First, let’s talk Air Traffic Zones (ATZ). If the longest runway is longer than 1850m, then these zones are generally 2000’ high and 2.5nm around the aerodrome – if shorter than that you generally have a 2nm ring.
To go in or out of an ATZ you need to either:
- Have permission from the ATC unit there if it has one
- Have information from flight information service if it has one
- If there is no ATC or FIS, then be talking to an air/ground communication service.
So, Biggin Hill has an ATZ and it’s a funny sized one and it’s right in Class G airspace, and if you fly there you probably want to know about the procedures to go in before you.
Biggin Hill stuff
We were told this by a very helpful Opsgroup member who had just been there.
It is in class G, has an ATZ, and a tower. The tower give you all the permissions and clearances you need.
Right above Biggin Hill you’re straight up into Class A (2500’). Your instrument approach starts below Class A and is outside the ATZ… so many non radio carrying, non transponder transmitting aircraft could be wafting about all around you. You might get one of those service I mentioned above, but you might not, and you will always have to make sure you don’t fly into stuff. So watch out.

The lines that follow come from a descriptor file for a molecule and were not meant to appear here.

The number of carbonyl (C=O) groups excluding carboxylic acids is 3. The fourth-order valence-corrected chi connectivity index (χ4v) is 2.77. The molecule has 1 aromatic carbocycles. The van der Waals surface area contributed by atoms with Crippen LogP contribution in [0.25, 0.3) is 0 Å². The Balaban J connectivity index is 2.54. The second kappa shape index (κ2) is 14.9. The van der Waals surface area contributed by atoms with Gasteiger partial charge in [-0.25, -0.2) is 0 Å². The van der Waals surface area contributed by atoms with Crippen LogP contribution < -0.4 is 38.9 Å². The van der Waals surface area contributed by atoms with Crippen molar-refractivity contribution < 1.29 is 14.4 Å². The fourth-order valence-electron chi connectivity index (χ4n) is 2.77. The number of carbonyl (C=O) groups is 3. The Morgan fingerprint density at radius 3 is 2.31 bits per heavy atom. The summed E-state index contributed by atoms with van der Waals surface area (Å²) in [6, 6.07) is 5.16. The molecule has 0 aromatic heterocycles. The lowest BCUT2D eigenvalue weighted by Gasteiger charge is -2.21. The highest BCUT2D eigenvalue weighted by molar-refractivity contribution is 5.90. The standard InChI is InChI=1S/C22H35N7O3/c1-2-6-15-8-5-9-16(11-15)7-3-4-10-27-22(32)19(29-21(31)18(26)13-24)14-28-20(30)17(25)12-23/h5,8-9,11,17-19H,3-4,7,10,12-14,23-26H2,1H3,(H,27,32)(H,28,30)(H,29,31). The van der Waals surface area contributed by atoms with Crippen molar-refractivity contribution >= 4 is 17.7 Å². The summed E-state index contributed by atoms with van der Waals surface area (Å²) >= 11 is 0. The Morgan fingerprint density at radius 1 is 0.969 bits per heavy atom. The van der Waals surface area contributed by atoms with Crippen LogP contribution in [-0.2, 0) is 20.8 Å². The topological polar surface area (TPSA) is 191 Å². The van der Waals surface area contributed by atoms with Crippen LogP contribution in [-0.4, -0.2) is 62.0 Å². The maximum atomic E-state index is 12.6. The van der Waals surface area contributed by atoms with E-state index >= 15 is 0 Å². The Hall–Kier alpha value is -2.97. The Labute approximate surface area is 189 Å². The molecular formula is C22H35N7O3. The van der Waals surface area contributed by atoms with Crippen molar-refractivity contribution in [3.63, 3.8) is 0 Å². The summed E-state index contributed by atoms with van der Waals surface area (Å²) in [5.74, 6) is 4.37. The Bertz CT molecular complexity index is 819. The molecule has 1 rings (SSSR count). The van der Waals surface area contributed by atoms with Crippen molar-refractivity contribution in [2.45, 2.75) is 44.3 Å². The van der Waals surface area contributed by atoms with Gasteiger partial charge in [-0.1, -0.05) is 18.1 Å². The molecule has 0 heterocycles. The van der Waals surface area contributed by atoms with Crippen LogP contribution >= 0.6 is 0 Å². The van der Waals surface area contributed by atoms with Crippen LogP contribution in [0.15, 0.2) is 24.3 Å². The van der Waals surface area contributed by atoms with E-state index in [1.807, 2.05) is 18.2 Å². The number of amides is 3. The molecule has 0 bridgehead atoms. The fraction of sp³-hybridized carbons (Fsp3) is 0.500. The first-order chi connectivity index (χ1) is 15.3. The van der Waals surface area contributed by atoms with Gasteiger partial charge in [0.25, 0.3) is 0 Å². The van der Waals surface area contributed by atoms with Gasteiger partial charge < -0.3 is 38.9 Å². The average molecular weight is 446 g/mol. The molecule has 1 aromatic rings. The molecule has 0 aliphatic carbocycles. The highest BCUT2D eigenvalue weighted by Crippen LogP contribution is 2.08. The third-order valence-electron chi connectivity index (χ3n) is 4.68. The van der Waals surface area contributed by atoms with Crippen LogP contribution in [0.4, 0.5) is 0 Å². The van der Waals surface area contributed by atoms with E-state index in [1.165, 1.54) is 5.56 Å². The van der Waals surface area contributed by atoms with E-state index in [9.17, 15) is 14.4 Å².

Also because of its airspace, you can probably expect some extra track miles as you head in and out from the west. Arriving – count on an extra 15 minutes, departing – be prepared for an extra 10 minutes or so.
They also only really land onto runway 21, and if you depart 21 then it’s an EARLY right hand turn for noise abatement.
Here’s an Airport Lowdown on all of this.
Finally, some other bits on other London airports.
1. Don’t go to London City unless you have been trained (it needs prior training) and your aircraft is certified for steep approaches or its going to get quite embarrassing fairly quickly. If you are going to London City then take a look at the platform and missed approach altitudes because they’re low. Why? Because it is directly under the flight paths for Heathrow and Gatwick.
2. Don’t head to Heathrow without a bit of fuel for holding. You usually hold for Heathrow.
3. Don’t fly level for too long if you’re heading to Heathrow. They have quite strict NABT arrival procedures and you might get fined (and will definitely get shamed!) if you don’t try and do a CDA.
4. Don’t plan on using many of them at night. Really, Southend and Stansted are your only options at night – everywhere else is either closed or has noise curfews in place. Here’s something we said on that.
5. If you’re not from the UK you’re more than likely going to need to register for a TCO before December 2022 if you want to operate any kind of commercial flight into the UK. It looks like a hideous process and we don’t know much about it so if you have questions, email these folk – TCO@caa.co.uk
6. London is awesome. If you want some recommendations on top spots to visit then ask.